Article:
Doctoral student wins two Society of Behavioral Medicine awards

January 23, 2013 | Research, UToday, — Languages, Literature and Social Sciences
By Casey Cheap

It is not typical for a student to win two national awards for one academic paper. But that is just what Jill Brown, psychology doctoral candidate, did with her recent research on sleeping disorder treatments.



Brown won a Citation Award and Meritorious Student Poster Award from the Society of Behavioral Medicine, and she will present her research at the annual conference in San Francisco in March.

The Citation Award is a conference-wide honor open to both students and faculty. Criteria for the award include the work’s originality and scientific merit.

The Meritorious Student Poster Award is given to student abstracts that include posters and papers of the highest caliber.

Brown said she was surprised and excited to win dual awards because the Society of Behavioral Medicine does not have an application and interview process for awards, but reviews the merit of all conference submissions.

Her paper reported one study that analyzed the effect that choices have on the sleep of patients. Brown’s research investigates whether the number of sleep treatments offered to a patient is a critical component in treatment efficacy.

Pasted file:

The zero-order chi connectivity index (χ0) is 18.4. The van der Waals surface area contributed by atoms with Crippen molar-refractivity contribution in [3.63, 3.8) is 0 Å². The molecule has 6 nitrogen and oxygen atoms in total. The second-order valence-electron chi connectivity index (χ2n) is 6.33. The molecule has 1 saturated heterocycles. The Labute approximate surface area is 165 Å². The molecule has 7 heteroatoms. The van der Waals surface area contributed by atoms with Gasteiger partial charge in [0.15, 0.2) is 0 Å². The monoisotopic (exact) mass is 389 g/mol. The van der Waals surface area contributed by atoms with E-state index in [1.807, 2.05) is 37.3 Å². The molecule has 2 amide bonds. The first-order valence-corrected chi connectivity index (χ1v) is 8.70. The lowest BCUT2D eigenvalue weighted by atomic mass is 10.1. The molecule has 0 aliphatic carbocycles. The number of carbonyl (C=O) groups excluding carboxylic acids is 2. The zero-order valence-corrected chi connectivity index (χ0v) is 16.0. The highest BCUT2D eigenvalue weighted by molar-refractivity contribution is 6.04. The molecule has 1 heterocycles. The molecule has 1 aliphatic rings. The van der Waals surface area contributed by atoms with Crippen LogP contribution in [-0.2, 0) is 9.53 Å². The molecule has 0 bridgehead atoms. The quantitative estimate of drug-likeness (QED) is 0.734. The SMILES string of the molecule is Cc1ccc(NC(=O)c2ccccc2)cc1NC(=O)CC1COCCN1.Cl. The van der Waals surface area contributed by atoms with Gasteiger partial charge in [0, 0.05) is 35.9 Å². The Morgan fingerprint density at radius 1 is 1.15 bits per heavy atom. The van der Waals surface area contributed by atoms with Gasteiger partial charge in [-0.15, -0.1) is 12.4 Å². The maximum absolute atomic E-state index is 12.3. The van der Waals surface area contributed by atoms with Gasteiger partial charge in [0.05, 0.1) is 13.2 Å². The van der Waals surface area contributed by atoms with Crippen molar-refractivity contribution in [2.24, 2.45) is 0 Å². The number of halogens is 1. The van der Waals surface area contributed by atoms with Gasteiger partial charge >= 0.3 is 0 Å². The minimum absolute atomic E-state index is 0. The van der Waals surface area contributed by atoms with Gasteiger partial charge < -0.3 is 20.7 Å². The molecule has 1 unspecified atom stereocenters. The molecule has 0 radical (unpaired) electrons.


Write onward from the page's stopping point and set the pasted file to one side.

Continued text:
“In this study, most patients reported they slept better if they had a choice between five different sleep treatments compared to patients with no choice over their treatment,” Brown said. “We are an independent society, and we like choice. But going into the research, it also seemed plausible that individuals would find choice overwhelming.”

Dr. Andrew Geers, UT professor of psychology and Brown’s adviser, said he is excited that she will present at the conference and be around some of the top researchers in the world.

“This will be a great conference for Jill to present her award-winning research,” Geers said. “As the conference goers include psychologists, physicians, nurses, neurologists, biostatisticians, bioethicists and epidemiologists, this is the ideal audience to learn about Jill’s findings.”

Brown said when she is done with school, she would like to continue her research in academia.

“I would love the opportunity to teach at the university level while continuing my research on choice behavior,” she said. “That being said, I am not closed off to the idea of working somewhere such as the National Institutes of Health, where I can have an impact on larger policy change.”

Brown said she had to thank those she has worked with the most, including Geers and Dr. Jason Rose, UT assistant professor of psychology.

“I collected most of the data working with undergraduates in Dr. Rose’s lab,” she said.

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